Liverpool – Arsenal: Angel Gabriel, Saliba The Savior (1-1)

Arsenal, again, are top of the tree for Christmas— and their central defenders are at the heart of the latest chapter in that tale. Even if scores of yesteryear were not on the cards, the horrors of Anfield annihilation flashed before their eyes in phases of this contest. But, in the end, the stabilizers in the spine of the visitors allowed them to return to the capital city with a point.

Tactical analysis and match report by Emmanuel Adeyemi-Abere.

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The Premier League schedule offered one more Christmas cracker before the big day of this festive season. Whose support would be celebrating a premature present of the spot at the top of the table?

Liverpool are illustrating last season was not the new norm. Trent Alexander-Arnold and the signings to rebuild the midfield have fixed faults in the squad, inspiring their return to the top four. A different discussion is now center stage about whether this latest concoction of controlled chaos can go all the way. The hosts dearly desired a league victory at Anfield at the third attempt against a ‘Big Six’ club.

Old iterations of Arsenal have been too liberal on trips to their opponents. This version has a stingier sensibility to break with that past. It is the second year in a row the outfit are first in the standings at this point in the campaign, and the end of many miserable records has bestowed them that privilege. Would they be victorious on this ground in the Premier League for the first time in over a decade?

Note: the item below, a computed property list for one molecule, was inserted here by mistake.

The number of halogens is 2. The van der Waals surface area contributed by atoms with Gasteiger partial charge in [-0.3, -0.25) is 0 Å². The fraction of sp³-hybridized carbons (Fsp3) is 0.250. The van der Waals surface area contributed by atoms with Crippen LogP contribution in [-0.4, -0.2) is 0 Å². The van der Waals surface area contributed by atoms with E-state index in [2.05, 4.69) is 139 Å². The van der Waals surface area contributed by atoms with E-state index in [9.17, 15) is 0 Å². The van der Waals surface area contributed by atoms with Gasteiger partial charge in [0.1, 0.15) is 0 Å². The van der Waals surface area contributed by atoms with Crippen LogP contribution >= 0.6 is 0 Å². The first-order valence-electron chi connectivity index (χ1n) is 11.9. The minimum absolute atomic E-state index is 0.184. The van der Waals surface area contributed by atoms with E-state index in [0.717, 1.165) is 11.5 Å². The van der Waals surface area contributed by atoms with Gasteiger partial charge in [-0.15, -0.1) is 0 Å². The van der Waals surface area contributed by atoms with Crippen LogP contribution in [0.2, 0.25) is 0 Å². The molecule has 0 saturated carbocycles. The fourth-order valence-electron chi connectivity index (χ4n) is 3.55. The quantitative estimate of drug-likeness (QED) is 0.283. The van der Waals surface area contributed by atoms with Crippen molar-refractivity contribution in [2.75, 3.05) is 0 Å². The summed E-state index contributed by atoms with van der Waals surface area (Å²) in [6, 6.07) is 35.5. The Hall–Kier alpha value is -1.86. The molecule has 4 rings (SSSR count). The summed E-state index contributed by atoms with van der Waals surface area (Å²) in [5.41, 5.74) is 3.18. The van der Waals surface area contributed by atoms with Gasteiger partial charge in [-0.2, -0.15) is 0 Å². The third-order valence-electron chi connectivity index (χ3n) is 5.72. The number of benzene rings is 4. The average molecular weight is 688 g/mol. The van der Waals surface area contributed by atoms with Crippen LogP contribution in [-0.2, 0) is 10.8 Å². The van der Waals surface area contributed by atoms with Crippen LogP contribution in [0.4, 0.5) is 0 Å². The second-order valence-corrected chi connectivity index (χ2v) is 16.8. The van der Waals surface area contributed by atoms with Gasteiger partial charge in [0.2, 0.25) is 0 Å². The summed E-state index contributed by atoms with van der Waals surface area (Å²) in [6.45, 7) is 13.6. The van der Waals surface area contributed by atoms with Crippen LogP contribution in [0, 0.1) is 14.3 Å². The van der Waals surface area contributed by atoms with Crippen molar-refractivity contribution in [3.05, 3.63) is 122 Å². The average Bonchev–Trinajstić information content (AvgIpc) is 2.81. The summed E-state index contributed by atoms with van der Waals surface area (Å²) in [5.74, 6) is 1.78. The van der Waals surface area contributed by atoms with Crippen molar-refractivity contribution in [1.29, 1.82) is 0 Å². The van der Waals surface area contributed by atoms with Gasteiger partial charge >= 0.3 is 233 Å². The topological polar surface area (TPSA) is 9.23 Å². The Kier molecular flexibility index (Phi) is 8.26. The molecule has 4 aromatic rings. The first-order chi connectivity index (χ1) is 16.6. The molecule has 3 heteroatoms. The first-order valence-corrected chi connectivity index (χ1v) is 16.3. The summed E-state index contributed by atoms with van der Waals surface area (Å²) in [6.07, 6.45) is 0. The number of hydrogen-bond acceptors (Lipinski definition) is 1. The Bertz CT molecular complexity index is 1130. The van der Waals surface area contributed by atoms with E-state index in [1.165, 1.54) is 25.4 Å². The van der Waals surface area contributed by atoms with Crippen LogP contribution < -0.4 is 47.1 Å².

Jürgen Klopp had stirred up a rousing reaction to the 0-0 draw against Manchester United with a 5-1 rout of West Ham United to move into the semi-final of the Carabao Cup. He made five alterations to the team he picked in midweek. Alisson was between the posts while Alexander-Arnold and Ibrahima Konaté sat on the right of defense. Curtis Jones continued in the middle of the park in place of Ryan Gravenberch. Darwin Núñez dropped to the bench, and Cody Gakpo operated as the central forward.

West Ham had knocked Arsenal out of the Carabao Cup, so the guests had enjoyed six days of rest. Arteta picked the same players that shut down Brighton during their last outing. William Saliba would travel to play at this stadium for the first time in his career, standing next to Gabriel Magalhães at the back. Oleksandr Zinchenko and Ben White flanked this standard pair. Declan Rice, Kai Havertz, Martin Ødegaard, Gabriel Martinelli, Gabriel Jesus, and Bukayo Saka completed the starting eleven.

Safe and simple

Klopp had requested the fans at Anfield to be ready for this fixture, but his men were second best at the outset. Within five minutes of kickoff, they had fallen behind. High pressure bothered Gakpo, whose layoff pass trailed away to Gabriel. He fed Havertz, and Konaté obstructed the midfielder to concede a set-piece. Ødegaard whipped a delivery into the penalty area, where Gabriel broke through the oppositional offside trap to head home past a stranded Alisson, who was standing off his goal line.